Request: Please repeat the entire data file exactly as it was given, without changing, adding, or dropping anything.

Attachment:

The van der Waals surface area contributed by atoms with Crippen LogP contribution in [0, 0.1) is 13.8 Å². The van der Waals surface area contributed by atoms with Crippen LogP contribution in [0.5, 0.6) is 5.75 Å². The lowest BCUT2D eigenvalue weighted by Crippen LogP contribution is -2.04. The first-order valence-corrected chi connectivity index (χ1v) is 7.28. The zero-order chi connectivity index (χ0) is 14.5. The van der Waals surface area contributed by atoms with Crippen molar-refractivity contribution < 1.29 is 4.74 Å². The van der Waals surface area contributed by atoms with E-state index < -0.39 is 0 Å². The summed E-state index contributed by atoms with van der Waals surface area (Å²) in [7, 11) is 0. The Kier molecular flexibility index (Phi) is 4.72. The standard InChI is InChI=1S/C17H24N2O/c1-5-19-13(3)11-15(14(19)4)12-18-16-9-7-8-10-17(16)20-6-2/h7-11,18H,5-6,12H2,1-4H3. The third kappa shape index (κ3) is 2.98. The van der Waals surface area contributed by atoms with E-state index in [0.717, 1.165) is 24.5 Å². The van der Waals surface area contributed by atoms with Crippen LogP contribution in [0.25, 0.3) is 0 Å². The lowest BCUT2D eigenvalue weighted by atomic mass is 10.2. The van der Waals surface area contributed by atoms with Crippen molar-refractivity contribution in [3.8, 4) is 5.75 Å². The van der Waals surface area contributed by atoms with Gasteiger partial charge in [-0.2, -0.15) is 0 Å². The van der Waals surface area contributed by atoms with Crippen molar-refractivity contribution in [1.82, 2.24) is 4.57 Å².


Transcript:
The van der Waals surface area contributed by atoms with Crippen LogP contribution in [0, 0.1) is 13.8 Å². The van der Waals surface area contributed by atoms with Crippen LogP contribution in [0.5, 0.6) is 5.75 Å². The lowest BCUT2D eigenvalue weighted by Crippen LogP contribution is -2.04. The first-order valence-corrected chi connectivity index (χ1v) is 7.28. The zero-order chi connectivity index (χ0) is 14.5. The van der Waals surface area contributed by atoms with Crippen molar-refractivity contribution < 1.29 is 4.74 Å². The van der Waals surface area contributed by atoms with E-state index < -0.39 is 0 Å². The summed E-state index contributed by atoms with van der Waals surface area (Å²) in [7, 11) is 0. The Kier molecular flexibility index (Phi) is 4.72. The standard InChI is InChI=1S/C17H24N2O/c1-5-19-13(3)11-15(14(19)4)12-18-16-9-7-8-10-17(16)20-6-2/h7-11,18H,5-6,12H2,1-4H3. The third kappa shape index (κ3) is 2.98. The van der Waals surface area contributed by atoms with E-state index in [0.717, 1.165) is 24.5 Å². The van der Waals surface area contributed by atoms with Crippen LogP contribution in [0.25, 0.3) is 0 Å². The lowest BCUT2D eigenvalue weighted by atomic mass is 10.2. The van der Waals surface area contributed by atoms with Crippen molar-refractivity contribution in [3.8, 4) is 5.75 Å². The van der Waals surface area contributed by atoms with Gasteiger partial charge in [-0.2, -0.15) is 0 Å². The van der Waals surface area contributed by atoms with Crippen molar-refractivity contribution in [1.82, 2.24) is 4.57 Å².